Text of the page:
It might be very difficult to do but eliminating pay inequality arising from gender discrimination would have a significant positive impact on any country''s national output. According to research by Tiago Cavalcanti and José Tavares, published in the February 2016 issue of the Economic Journal, the overall benefits for the economy would be difficult to match by the effects of any other economic or social policy choices.
Their study suggests that reducing gender discrimination may help rich nations partially address the problem of population aging by shoring up pension systems with higher female market participation. Most importantly, in poor economies, policies fighting gender-based labour market discrimination are not only socially desirable: they are also a key element of any serious macroeconomic policy aimed at long-run prosperity.
The researchers provide a first rigorous estimate of the output cost of gender discrimination. Their analysis models an aggregate economy in which families save and accumulate capital, but also choose the number of children they have and the extent of female labour market participation.
The study calibrates the benchmark economy to replicate the long-run behaviour of the US economy, and then introduces actual, country-specific levels of gender discrimination to assess by how much the long-run output of this model US economy decreases due to gender discrimination.
In other words, the authors compute how much of the difference between the economies of, say, Egypt and the United States is due to differences in gender discrimination alone. The negative impact of gender bias on output is surprisingly large.
The researchers explain how gender discrimination is wasteful and inefficient. When women receive lower pay than men for equivalent work, there are two consequences:
• A lower number of women opt to work outside the home, decreasing an economy''s market income;
• And given the lower opportunity cost of time, women opt for a larger number of offspring.
A lower market income and a larger population pool result in decreases in long-run output ranging from around 10% for Ireland and Greece to more than 50% for Egypt and India.
In economic terms, gender discrimination is highly inefficient: its main effect is to associate market access with gender, so that equally productive women receive lower wages than men. In the United States between 1880 and 2000, female labour force participation of married women increased from 2% to 73%. This took place in tandem with the rise of the service sector, the introduction of time-saving household technologies and the availability of contraception.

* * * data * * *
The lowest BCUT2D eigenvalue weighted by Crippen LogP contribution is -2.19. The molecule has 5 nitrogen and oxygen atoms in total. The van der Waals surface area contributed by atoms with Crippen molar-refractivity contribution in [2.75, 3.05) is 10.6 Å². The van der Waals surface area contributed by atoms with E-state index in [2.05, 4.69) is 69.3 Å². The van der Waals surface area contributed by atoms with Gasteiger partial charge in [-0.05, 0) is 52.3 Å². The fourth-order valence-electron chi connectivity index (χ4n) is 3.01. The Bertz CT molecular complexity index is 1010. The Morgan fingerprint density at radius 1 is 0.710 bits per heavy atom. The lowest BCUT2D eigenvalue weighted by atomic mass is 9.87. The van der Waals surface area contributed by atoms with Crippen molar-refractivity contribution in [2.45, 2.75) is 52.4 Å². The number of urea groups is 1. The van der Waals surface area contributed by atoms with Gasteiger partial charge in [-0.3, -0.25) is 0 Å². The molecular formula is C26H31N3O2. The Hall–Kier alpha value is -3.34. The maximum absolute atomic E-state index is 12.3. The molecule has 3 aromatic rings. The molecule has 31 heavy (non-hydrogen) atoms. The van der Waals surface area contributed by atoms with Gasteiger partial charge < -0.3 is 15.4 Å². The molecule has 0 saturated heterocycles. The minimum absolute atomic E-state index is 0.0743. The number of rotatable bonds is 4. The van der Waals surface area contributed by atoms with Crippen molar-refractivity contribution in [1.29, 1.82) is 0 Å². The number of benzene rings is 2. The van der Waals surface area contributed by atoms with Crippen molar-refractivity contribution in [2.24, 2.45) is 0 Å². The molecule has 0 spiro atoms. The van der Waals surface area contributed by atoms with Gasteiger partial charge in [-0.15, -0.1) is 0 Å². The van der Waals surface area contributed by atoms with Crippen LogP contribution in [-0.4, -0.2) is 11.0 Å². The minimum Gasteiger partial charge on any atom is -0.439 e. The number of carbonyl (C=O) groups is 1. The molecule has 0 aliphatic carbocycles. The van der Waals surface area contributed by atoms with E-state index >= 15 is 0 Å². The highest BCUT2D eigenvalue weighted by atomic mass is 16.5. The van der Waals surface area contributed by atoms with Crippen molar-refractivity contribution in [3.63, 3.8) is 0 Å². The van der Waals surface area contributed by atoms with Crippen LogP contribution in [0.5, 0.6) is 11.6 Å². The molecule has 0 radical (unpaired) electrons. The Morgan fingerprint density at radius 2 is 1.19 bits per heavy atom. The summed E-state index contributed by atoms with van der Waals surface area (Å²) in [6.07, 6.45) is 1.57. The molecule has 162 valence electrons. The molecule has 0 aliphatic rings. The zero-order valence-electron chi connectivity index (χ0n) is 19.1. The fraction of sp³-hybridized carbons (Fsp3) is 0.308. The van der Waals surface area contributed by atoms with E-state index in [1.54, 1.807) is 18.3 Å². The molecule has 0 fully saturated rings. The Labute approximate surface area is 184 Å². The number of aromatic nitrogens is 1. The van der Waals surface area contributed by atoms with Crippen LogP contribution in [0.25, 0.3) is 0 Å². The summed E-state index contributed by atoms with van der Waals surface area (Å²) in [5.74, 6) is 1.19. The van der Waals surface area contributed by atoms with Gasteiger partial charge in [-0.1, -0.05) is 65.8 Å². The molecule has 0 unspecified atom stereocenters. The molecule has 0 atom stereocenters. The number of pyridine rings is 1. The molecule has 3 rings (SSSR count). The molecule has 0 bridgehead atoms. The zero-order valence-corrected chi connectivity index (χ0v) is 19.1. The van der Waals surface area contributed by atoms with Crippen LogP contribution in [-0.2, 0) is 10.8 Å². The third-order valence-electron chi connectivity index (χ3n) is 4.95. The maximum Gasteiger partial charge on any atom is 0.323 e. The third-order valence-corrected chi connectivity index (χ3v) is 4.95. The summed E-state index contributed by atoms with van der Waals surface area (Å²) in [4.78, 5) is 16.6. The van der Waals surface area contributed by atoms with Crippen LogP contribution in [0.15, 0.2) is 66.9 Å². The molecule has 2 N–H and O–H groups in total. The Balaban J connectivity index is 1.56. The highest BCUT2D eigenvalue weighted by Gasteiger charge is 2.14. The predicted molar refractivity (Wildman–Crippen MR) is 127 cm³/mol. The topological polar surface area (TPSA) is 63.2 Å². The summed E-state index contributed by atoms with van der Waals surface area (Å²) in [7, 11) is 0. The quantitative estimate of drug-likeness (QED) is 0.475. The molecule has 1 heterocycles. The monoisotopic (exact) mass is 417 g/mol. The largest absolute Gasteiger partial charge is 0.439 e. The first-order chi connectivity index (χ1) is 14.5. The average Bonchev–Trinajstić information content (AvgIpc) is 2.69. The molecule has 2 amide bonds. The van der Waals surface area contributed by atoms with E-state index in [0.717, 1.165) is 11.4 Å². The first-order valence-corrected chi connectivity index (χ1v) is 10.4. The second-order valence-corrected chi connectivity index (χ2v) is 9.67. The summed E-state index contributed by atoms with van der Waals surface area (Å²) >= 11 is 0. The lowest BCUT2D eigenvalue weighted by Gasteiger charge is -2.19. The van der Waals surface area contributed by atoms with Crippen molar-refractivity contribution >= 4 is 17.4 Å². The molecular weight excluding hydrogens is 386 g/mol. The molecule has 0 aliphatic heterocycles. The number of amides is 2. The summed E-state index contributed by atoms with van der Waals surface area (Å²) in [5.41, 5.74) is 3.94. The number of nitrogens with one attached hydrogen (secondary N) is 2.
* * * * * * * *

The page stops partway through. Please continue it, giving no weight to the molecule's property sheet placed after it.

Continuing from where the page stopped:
But despite progress, substantial gender discrimination persists and, even after taking account of different characteristics of female and male workers, a ''gender wage gap'' persists. In addition, gender bias in the labour market discourages family investment in the education of girls, lowering overall productivity. In many countries, gender discrimination may be the most significant social factor hindering long-term prosperity.
Gender bias hinders female participation in the labour market, with a direct negative effect on output, and is associated with higher fertility rates, lowering output per capita. Indeed, countries that discriminate more on the basis of gender tend to exhibit worse access of women to the labour market, higher fertility and lower per capita income.
Though widely studied at the individual level, the consequences of gender bias in the job market have attracted very sparse attention in aggregate studies. This study attempts to fill that gap by providing a first rigorous estimate of the output cost of gender discrimination.
The researchers note that this is the first model-based assessment of the aggregate cost of discrimination and there are important aspects that are thus far ignored.
Most notable among them is the role of education. By taking consideration of gender discrimination in access to education, with its long-run, cross-generational consequences, estimates of the aggregate cost of discrimination would rise. On the other hand, this study ignores productive home activities performed by women that are not traded in the market.
''The Output Cost of Gender Discrimination: A Model-based Macroeconomics Estimate'' by Tiago Cavalcanti and José Tavares is published in the February 2016 issue of the Economic Journal. Tiago Cavalcanti is at the University of Cambridge. José A. Tavares is at the Nova School of Business and Economics in Lisbon.
Associate Editor of the Economic Journal at University of Cambridge